Bruce Silver Weighs in on Metaphysical Questions

Scott Francis
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Bruce Silver, never one to shy from a debate, weighs in with a post I largely agree with:
The question is BPM part of case management, or is case management part of BPM? is a metaphysical one.  I think, however, it is a proxy for the real question, can a BPMS do a good job with case management, or do you need a special dedicated tool?  It’s obvious that if a single offering could provide both, users would prefer it over separate dedicated offerings.  And it’s equally obvious that it can be done, although it’s fair to say that the offerings may not be good enough yet.  Back in 2005, people said you needed separate BPM platforms for human workflow and integration processes.  It was just a matter of time, and not that long a time.
In one paragraph, I think Bruce has succinctly cut down 90% of the noise:
  1. This is a metaphysical question. In a practical sense, who cares.
  2. To the extent that people care, it is because they’re substituting this metaphysical / philosophical question for a practical one: “Can a BPMS do a good job with Case Management?” (or ACM)
  3. Everyone understands customers would like to have one tool that does both. And makes breakfast.  Thus the fear and uncertainty and doubt about this issue among software vendors.
  4. Anyone who can code worth a lick can see that it can be done. But as Bruce says, there’s a lot of room for improvement on most of the tooling out there.
  5. History suggests the ultimate answer.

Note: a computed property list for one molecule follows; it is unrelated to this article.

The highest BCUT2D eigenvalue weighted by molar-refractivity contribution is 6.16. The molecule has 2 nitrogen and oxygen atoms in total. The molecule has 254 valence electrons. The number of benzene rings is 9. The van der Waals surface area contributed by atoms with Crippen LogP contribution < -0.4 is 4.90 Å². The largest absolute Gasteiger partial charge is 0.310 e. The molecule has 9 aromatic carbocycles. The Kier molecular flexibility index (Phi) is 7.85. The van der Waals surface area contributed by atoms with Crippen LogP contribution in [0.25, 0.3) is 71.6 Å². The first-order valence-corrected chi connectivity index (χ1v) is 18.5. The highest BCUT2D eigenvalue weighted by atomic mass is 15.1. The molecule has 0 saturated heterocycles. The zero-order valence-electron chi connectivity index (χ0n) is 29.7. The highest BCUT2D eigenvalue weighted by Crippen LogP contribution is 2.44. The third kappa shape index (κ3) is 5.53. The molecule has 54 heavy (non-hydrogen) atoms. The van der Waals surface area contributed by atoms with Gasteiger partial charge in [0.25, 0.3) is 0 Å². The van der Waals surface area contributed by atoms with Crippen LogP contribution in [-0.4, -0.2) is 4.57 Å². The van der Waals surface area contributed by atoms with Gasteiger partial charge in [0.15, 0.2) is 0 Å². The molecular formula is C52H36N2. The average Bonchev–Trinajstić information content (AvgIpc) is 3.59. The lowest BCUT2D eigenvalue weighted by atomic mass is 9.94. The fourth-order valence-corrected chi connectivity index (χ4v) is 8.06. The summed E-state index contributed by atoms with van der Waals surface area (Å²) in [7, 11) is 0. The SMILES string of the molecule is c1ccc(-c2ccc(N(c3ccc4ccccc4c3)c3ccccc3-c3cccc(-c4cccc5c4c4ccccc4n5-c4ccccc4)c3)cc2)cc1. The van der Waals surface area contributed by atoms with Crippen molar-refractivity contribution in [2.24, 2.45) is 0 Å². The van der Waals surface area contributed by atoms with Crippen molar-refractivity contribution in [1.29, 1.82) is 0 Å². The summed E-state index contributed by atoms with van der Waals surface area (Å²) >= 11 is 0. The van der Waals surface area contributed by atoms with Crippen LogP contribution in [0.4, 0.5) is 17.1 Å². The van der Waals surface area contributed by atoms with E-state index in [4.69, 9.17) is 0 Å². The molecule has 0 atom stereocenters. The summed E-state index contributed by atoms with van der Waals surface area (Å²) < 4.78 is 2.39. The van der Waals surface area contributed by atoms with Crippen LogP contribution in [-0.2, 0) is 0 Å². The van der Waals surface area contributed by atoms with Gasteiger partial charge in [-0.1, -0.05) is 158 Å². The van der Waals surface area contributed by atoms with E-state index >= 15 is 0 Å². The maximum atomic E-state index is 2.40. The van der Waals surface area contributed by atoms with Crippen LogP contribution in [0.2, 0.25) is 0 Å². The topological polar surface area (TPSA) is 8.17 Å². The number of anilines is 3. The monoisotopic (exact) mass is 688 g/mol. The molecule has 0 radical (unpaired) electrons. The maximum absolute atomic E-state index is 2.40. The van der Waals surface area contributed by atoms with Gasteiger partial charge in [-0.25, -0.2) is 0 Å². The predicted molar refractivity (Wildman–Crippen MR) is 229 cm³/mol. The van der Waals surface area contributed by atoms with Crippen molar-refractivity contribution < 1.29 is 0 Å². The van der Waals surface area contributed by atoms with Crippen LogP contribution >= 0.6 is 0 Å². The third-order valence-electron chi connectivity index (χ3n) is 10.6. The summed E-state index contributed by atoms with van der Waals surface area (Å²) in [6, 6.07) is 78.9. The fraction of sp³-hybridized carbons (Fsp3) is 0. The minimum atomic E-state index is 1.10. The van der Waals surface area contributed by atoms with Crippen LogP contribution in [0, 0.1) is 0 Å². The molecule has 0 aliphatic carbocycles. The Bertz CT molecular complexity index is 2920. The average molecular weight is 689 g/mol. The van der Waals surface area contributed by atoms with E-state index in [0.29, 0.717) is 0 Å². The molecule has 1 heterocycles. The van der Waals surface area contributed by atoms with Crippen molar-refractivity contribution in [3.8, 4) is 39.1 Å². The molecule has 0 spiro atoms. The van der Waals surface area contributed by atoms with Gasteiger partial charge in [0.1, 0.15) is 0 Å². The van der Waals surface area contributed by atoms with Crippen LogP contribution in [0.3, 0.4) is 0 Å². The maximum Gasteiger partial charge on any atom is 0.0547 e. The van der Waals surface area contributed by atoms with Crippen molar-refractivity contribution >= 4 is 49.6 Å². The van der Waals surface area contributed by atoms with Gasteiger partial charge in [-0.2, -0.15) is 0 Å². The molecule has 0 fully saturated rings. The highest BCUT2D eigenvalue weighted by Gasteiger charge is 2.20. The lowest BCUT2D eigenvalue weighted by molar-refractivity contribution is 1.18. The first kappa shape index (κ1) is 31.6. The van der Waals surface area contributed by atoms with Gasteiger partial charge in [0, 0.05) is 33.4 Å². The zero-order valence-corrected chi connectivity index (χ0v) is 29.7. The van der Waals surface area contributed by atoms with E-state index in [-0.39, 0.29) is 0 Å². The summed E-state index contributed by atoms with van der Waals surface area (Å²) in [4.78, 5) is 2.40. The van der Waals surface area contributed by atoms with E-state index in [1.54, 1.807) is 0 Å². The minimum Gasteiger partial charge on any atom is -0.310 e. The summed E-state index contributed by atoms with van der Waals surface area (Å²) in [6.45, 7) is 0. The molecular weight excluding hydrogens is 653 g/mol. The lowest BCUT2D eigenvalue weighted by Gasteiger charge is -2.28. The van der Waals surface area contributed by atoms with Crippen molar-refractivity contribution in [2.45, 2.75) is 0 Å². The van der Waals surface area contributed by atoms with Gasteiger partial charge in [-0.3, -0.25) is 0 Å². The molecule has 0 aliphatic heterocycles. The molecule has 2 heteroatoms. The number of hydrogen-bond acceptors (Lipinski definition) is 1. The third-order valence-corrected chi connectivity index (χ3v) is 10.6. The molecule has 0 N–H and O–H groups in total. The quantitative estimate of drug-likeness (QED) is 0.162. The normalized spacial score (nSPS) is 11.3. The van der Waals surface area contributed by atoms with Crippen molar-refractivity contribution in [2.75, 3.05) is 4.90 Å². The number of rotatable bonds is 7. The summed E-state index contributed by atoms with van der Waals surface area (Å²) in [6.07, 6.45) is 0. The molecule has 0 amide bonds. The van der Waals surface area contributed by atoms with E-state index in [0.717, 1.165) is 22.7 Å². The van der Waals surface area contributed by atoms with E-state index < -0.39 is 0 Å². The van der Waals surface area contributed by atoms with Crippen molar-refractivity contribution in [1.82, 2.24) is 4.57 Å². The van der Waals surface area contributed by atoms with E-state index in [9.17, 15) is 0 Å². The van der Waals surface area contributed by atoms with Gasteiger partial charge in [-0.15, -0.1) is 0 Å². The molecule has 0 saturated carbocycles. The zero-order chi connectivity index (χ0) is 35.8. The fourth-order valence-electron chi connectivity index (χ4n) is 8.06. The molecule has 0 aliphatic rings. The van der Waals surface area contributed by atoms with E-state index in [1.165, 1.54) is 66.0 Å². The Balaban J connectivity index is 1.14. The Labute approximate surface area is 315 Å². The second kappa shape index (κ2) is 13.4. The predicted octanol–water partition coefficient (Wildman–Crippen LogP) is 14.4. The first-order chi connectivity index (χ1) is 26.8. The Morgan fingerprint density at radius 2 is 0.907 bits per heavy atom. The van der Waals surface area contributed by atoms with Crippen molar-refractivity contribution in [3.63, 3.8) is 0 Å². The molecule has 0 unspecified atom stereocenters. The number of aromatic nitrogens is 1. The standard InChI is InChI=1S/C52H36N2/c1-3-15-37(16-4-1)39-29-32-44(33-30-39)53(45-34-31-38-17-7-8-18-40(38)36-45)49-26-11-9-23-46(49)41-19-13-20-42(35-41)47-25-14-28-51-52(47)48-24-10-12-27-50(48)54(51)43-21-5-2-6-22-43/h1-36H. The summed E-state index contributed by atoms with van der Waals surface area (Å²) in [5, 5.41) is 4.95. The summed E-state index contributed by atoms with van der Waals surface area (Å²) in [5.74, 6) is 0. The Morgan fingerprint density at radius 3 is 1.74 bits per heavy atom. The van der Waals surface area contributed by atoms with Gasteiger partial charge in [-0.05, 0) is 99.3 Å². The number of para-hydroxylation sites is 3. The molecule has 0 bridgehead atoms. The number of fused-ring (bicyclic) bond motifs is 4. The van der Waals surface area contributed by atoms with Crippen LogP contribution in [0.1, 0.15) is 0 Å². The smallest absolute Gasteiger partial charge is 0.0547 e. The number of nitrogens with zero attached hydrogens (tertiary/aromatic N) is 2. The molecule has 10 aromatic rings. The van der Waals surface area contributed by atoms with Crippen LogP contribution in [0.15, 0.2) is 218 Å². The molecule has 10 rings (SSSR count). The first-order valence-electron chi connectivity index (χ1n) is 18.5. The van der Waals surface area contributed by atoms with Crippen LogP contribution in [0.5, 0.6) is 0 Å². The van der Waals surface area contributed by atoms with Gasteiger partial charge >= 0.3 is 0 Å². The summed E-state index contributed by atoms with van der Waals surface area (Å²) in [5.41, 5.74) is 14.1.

He then moves on to discuss how a case might be different from a process.  Overall a great read.  

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  • Scott, I think you say it perfectly when you say “Anyone who can code worth a lick can see that it can be done.”

    Case Management, however, is for people who are not programmers.  The doctors, lawyers, judges, detectives, nurses, salespeople, and others who want to manage cases, will NEVER use BPMN.  BPMN is a programmers language and I agree will work fine for programmers.  Case management is for case managers, who are knowledge workers not programmers.

    Please see the full write up at: http://social-biz.org/2011/11/12/by-the-case-managers-themselves/

    • Keith, you’re misunderstanding my post (and Bruce’s).  I’m not advocating that doctors, lawyers, etc. use BPMN or program.  Nor have I ever advocated that.  I’m arguing that BPMS software vendors (programmers) can easily replicate ACM functionality written by ACM vendors (programmers).

      Knowledge workers should never have to be more than occasional programmers (referencing an excellent post by John Reynolds on the subject) – which they already do when they interact with spreadsheets and email rules and SalesForce.com. 

      In this post, we are talking about the people who build the tools. Like Fujitsu. Like IBM. Like Appian. Like Pega.  As a few examples.  My point (and Bruce’s) is that it seems probably that the market picks one tool (called BPM) to answer the whole spectrum from automation, to human-facing, to “ACM”. 

      • I am not sure I have misunderstood the post – but I am happy to discuss more if you wish.

        For the record, and I would like to be very very clear on this point.  I have NEVER said that any particular vendor could or could not produce ACM software.   In fact, I have pointed out many times that there are notable vendors that have products that include capabilities of both ACM and BPM, sometimes packed into the same suite.

        I understand quite well that you and Bruce are taking the position that the market will choose one category for the “spectrum.”  My position is precisely the opposite: that these markets are distinct.